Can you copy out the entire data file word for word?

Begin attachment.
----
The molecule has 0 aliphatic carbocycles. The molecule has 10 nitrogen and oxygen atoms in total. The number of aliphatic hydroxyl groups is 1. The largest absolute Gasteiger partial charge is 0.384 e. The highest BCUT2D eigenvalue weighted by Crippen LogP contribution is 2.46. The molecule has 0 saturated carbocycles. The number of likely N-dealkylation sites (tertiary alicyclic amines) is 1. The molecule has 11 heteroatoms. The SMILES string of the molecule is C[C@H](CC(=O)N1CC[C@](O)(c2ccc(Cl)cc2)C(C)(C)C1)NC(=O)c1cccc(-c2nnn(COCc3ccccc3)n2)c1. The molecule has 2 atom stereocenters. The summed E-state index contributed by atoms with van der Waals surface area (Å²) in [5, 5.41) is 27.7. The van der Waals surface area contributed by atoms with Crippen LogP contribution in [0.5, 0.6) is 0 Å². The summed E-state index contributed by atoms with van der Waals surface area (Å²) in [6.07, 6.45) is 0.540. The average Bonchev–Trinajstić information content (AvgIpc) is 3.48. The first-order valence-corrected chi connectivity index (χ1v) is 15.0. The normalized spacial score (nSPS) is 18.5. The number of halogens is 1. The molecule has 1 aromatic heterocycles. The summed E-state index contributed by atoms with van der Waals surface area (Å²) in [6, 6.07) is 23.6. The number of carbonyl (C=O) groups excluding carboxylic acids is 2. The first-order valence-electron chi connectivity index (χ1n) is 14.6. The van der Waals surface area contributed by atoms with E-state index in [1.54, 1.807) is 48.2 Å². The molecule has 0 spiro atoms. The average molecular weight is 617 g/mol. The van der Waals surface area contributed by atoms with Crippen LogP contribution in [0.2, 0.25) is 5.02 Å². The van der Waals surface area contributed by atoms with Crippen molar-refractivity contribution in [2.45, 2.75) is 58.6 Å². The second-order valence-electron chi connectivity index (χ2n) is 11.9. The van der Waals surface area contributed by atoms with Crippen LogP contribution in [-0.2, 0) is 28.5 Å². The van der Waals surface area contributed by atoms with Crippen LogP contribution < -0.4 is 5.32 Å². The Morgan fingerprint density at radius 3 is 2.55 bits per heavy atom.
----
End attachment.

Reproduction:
The molecule has 0 aliphatic carbocycles. The molecule has 10 nitrogen and oxygen atoms in total. The number of aliphatic hydroxyl groups is 1. The largest absolute Gasteiger partial charge is 0.384 e. The highest BCUT2D eigenvalue weighted by Crippen LogP contribution is 2.46. The molecule has 0 saturated carbocycles. The number of likely N-dealkylation sites (tertiary alicyclic amines) is 1. The molecule has 11 heteroatoms. The SMILES string of the molecule is C[C@H](CC(=O)N1CC[C@](O)(c2ccc(Cl)cc2)C(C)(C)C1)NC(=O)c1cccc(-c2nnn(COCc3ccccc3)n2)c1. The molecule has 2 atom stereocenters. The summed E-state index contributed by atoms with van der Waals surface area (Å²) in [5, 5.41) is 27.7. The van der Waals surface area contributed by atoms with Crippen LogP contribution in [0.5, 0.6) is 0 Å². The summed E-state index contributed by atoms with van der Waals surface area (Å²) in [6.07, 6.45) is 0.540. The average Bonchev–Trinajstić information content (AvgIpc) is 3.48. The first-order valence-corrected chi connectivity index (χ1v) is 15.0. The normalized spacial score (nSPS) is 18.5. The number of halogens is 1. The molecule has 1 aromatic heterocycles. The summed E-state index contributed by atoms with van der Waals surface area (Å²) in [6, 6.07) is 23.6. The number of carbonyl (C=O) groups excluding carboxylic acids is 2. The first-order valence-electron chi connectivity index (χ1n) is 14.6. The van der Waals surface area contributed by atoms with E-state index in [1.54, 1.807) is 48.2 Å². The molecule has 0 spiro atoms. The average molecular weight is 617 g/mol. The van der Waals surface area contributed by atoms with Crippen LogP contribution in [0.2, 0.25) is 5.02 Å². The van der Waals surface area contributed by atoms with Crippen molar-refractivity contribution in [2.45, 2.75) is 58.6 Å². The second-order valence-electron chi connectivity index (χ2n) is 11.9. The van der Waals surface area contributed by atoms with Crippen LogP contribution in [-0.2, 0) is 28.5 Å². The van der Waals surface area contributed by atoms with Crippen LogP contribution < -0.4 is 5.32 Å². The Morgan fingerprint density at radius 3 is 2.55 bits per heavy atom.